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Small warehouses for small businesses

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The first group of buildings for Compass Business Center in Upper Macungie Township should be completed later this year. Rents will start at about $1,000 per month.
The first group of buildings for Compass Business Center in Upper Macungie Township should be completed later this year. Rents will start at about $1,000 per month.

Small businesses no longer are left out of the tremendous growth in warehousing in the Greater Lehigh Valley.

Among the massive warehouses and distribution centers in western Lehigh County, an Allentown builder is putting up warehouses just for small businesses.

Busch Building Group Inc. is building Compass Business Center, a group of 27 small rental units (1,000 to 2,000 square feet) that will allow small businesses to locate among the behemoths in the Iron Run Industrial Park in Upper Macungie Township.

At 6801 W. Tilghman St., between Snowdrift Road and Ruppsville Road, Compass Business Center was designed with small business in mind, according to George Busch, president of Busch Building Group and managing partner of Compass Business Center.

“Small businesses have limited choices of where to locate their operation, particularly if they require a small space in a highly visible location and need to be close to major highways,” Busch said. “We’re gearing this for someone that’s expanding or even downsizing.”

Susan Post of Prudential Patt, White Real Estate, soon to be Berkshire Hathaway Fox & Roach Realtors, is the leasing agent for the project. Berkshire Hathaway acquired Prudential, Patt White in August.

The first group of buildings should be completed by the end of this year. Rents will start at about $1,000 per month, according to Post.

Primarily, there will be two units per building. Busch declined to disclose the cost of the project. Lehigh County property records show that Compass Business Center LLC bought the 4.25-acre property in March 2012 for $377,400.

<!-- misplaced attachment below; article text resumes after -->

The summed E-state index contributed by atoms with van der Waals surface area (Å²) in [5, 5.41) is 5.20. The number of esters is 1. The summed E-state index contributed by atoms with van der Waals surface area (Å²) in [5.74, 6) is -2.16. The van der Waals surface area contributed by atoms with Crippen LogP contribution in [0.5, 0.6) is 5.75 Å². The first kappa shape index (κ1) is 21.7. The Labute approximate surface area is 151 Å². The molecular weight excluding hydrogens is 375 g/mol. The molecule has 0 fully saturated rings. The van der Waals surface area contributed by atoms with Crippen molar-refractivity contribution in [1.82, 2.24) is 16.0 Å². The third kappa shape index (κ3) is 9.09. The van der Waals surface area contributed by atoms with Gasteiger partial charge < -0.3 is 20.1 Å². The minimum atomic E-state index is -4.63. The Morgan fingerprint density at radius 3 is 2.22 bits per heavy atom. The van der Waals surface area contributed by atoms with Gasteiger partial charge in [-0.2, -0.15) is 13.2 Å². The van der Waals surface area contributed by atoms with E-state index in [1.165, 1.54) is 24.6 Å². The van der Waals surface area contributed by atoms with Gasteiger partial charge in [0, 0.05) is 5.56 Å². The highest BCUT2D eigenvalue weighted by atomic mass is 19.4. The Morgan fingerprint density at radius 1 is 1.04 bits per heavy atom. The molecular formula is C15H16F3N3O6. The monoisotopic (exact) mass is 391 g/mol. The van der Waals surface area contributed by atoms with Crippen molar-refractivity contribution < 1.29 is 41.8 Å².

The brick exterior buildings are being built with energy efficient features. Each will contain an office, private bathroom, a 14-foot high warehouse area and large overhead door.

Also included are stylish moldings and interior trim, commercial grade carpeting and hardware and ceramic tile powder rooms, Busch said.

“It’s a new concept of small office/warehouse spaces,” Busch said. “Everything on the market is fairly large.”

The units are suitable for businesses that are expanding, downsizing, opening a satellite office and for those in need of a professional image, Post said.

The planning and land development process for the project took three years.

Sam Ashmar, vice chairman of the board of supervisors for Upper Macungie, said the company needed to secure several levels of approvals, including permits from the state Department of Environmental Protection and the Lehigh County Conservation District and permits for the National Pollutant Discharge Elimination System. This permit program from the National Environmental Protection Agency, is authorized by the Clean Water Act to control water pollution.

The township also needed to make sure the builder provided enough parking and access to Tilghman Street, Ashmar said.

While Upper Macungie has a large base of industrial properties and big corporations, small business is a critical component to job growth, Ashmar said.

“The small businesses are the backbone of the country,” he said. “They generate a lot of job opportunities. Most new jobs are created by small businesses.”

This project in particular could serve as the foundation for additional employment growth, Ashmar said.

Is this a sign of things to come? Is there a strong need for smaller warehouse and distribution buildings in the Lehigh Valley?

“Personally, I don’t think this is a trend,” said Kashif Raza, president and co-founder of 3LINX, a global order fulfillment service provider based in Allentown.

While Raza said the idea was a smart one, he said small businesses should be free to grow their businesses without physical constraints. Often, a business owner in a small space could find that his or her core business focus is shifting.

“It’s great as a starting point, but is managing a warehouse the best use of my time?” Raza said. “What’s phase two?”

The more a company invests in its building and infrastructure, the more it takes away from growing core business units, which should be a focus for the small business owner, Raza said.

Brian Pedersen

Brian Pedersen

Reporter Brian Pedersen covers construction, development, warehousing and real estate and keeps you up to date on the changing landscape of our community. He can be reached at brianp@lvb.com or 610-807-9619, ext. 108. Follow him on Twitter @BrianLehigh and read his blog, “Can You Dig It,” at http://www.lvb.com/section/can-you-dig-it.

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